HISTORIAN Bill Stafford with old photos showing the way southern Gold Coast beaches used to be prior to walls and sand dredging
HISTORIAN Bill Stafford with old photos showing the way southern Gold Coast beaches used to be prior to walls and sand dredging

Walls are killing Kirra


A TWEED historian has called for the training walls at the Tweed River mouth and groynes at Kirra to be torn down as a way of restoring southern Gold Coast beaches to their former glory.

Bill Stafford, 82, of Banora Point, said the beaches and the world-famous surf break at Kirra Point would return to their former glory if the walls and groynes were pulled down.

Mr Stafford was one of a several people, including professional surfers and academics, who addressed a forum at Coolangatta Bowls Club this week to look at solutions to bring back the iconic tube-pumping surf break at Kirra Point.

Born and bred in the Rainbow Bay-Coolangatta area, Mr Stafford said the solution was "very simple".

"I've been a resident here for 82 years and watched the beaches come and go and come and go - both before and after the groynes. We had better beaches before the groynes and more sand than there is now, but people think that the (Tweed River) sand bypass system has made the beaches as wide as they are now." he said.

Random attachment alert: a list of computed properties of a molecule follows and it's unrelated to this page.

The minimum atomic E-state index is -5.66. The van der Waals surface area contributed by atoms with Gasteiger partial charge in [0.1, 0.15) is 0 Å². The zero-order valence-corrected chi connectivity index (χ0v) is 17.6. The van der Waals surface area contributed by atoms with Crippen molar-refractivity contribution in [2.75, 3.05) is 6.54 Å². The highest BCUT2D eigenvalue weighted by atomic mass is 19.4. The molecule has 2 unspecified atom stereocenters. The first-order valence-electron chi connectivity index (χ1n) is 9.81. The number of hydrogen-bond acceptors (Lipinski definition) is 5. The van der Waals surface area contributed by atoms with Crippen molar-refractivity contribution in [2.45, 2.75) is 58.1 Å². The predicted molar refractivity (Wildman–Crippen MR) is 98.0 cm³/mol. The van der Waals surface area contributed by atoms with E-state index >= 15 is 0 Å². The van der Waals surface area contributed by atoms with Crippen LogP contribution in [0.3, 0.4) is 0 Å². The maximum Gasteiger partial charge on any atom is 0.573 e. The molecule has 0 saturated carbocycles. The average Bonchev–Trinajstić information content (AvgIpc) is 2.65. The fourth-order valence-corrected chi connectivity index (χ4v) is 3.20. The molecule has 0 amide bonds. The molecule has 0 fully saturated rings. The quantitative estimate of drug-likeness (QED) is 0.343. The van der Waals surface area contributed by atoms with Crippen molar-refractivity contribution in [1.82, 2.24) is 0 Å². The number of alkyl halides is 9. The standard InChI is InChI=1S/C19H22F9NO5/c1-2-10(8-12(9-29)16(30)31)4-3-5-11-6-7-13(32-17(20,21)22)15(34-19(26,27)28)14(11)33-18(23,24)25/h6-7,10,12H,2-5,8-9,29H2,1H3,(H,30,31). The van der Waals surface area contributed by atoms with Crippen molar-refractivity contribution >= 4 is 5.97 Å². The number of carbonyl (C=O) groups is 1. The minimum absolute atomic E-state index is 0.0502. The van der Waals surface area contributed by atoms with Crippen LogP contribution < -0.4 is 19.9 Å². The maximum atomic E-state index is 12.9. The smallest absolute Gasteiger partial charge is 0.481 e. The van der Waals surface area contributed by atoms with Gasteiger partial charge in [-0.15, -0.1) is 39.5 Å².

"I would like to see the demolition of all existing training walls at the Tweed River mouth and the Kirra Point and Miles Street groynes, which would bring everything back as nature had it in the first place.

"Take the Kirra groyne and Tweed River walls out and you'd have magnificent beaches.

"Sure, from time to time they'd be eroded under cyclonic conditions, but they quickly make up as all these photographs I have show," he said.

The forum heard from Neil Lazarow, project manager of a study by Griffith University's centre for coastal management who attributed Kirra's lack of decent waves to the sand bypass project by the Queensland and NSW governments.

The study is trying to find solutions to the problem while still protecting the coastline, with options including waiting for a cyclone or major storm to naturally push surplus sand north, channelling sand to specific locations or reducing the width of Kirra Beach.

Mr Stafford said he preferred removal of walls and groynes.

"In my time, up to the 1970s you could expect cyclones or effects of a passing cyclone once every five years - you could almost set your watch to them," he said.

"But I think the world's weather patterns have changed because of global warming, which has brought about a change in the cyclone cycle - so we haven't had a fair dinkum cyclone since the 1970s."



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